Design shouldn’t only be a tactic for recruiting the next generation of talent
If you’ve looked around your office, it’s likely you’ve noticed a fair amount of age demographic diversity. From Baby Boomers to Millennials, to the newest members entering the workforce, Generation Z, the workforce is a melting pot. Unsurprisingly, each generation brings different work-styles, needs and desires to the office setting. Managers and decision makers are tasked with keeping pace with the latest trends to recruit and retain talent, as employees move more readily between jobs and cross-generational interaction continues to grow. To harness the potential of this highly skilled and diverse workforce, a focus on workspace design, with an emphasis on overall well-being, is key.
Embrace wellness as a central philosophy
Generation Z is newly entering the workforce, and according to a survey by Thrive Global, Gen-Z is already stressed out about their health and well-being. According to Gallup, nearly six in 10 Millennials (57 percent) say that work-life balance and well-being in a job are “very important” to them. Additionally, according to the Organic Trade Association, 52 percent of organic consumers are Millennials. Millennials and Gen-Z have a strong interest in personal well-being, but don’t make the mistake of assuming they are alone. While they may be more likely to shop at farmers markets and buy organic, it doesn’t mean they’re the only generations to desire a safe and healthy workplace.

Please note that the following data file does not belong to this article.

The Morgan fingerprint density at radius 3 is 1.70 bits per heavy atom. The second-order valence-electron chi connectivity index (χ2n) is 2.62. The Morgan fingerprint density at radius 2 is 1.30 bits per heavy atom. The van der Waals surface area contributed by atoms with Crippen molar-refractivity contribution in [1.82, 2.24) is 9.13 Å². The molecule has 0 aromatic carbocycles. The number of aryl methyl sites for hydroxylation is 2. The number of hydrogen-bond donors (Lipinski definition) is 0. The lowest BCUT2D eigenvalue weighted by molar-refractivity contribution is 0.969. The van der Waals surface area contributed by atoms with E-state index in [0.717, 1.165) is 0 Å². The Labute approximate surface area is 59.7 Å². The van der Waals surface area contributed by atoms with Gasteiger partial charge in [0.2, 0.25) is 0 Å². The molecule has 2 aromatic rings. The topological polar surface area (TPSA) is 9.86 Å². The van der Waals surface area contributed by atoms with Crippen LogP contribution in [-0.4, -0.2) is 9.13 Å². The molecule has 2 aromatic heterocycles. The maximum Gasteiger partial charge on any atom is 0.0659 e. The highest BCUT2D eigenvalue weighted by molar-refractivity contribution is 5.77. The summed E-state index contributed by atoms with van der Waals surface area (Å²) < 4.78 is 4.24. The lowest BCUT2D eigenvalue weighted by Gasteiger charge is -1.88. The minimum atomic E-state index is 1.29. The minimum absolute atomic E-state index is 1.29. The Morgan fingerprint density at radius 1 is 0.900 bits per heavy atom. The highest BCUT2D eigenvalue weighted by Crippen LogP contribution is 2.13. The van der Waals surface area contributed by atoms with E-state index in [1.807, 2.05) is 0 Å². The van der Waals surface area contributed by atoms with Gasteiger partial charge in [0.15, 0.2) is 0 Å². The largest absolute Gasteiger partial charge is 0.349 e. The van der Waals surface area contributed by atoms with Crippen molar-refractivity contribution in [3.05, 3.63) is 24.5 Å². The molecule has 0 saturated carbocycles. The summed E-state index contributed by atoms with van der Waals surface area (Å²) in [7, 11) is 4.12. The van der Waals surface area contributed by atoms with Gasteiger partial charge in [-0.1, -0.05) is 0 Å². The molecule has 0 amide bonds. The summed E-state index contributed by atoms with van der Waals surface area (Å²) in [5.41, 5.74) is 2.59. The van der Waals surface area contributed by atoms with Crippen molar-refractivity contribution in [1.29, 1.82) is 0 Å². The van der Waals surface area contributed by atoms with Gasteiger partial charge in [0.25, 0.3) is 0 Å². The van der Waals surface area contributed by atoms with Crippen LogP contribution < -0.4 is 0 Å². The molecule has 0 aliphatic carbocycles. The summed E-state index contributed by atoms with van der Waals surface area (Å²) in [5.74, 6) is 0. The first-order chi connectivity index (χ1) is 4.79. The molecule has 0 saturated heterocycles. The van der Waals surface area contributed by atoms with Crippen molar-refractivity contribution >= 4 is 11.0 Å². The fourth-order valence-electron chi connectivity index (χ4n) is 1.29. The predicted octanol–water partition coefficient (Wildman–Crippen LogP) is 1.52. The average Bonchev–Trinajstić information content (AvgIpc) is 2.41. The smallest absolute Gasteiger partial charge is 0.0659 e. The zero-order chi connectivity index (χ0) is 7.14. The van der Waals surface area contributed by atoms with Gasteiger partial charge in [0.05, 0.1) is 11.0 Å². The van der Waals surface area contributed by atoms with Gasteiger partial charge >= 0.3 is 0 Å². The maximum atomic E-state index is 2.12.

If you ask an employee from any generation if they’d prefer to work in an environment with health promoting benefits, the answer is most likely yes. Established in the 1970s because of public outcry against rising injury and death rates on the job, The Occupational Safety and Health Act (OSHA) requires states to ensure safe and healthy working conditions. It’s still a sound and age-neutral approach, but it needs a new twist. Instead of focusing primarily on hazards like slips, trips and injury prevention, many of today’s workers are at a desk all day, with a different set of safety, health and wellness needs.
A more modern wellness philosophy will address the many different dimensions of well-being, such as physical, social and intellectual. Not only will the approach foster a work environment that supports key pillars of well-being, but it’s a surefire way to meet the varying needs of employees across the age spectrum. While this may seem like a big undertaking, meaningful changes start by integrating these concepts into workplace design and culture.
Take a blended approach to office design
The benefits of a blended workforce also pose a challenge to office design. Paired with their fast-paced and on-demand mindset, younger generations look for more freedom and variety in their workspace, while Baby Boomers may feel more comfortable with familiarity and routine. This is evident in the evolution of office design. In years past, the office layout primarily consisted of private offices and large desks. Then came the wave of center office cubicles with natural lighting reserved for corner office executives. Fast forward to present day companies embracing open-office designs, collaborative work spaces and CEOs in the center.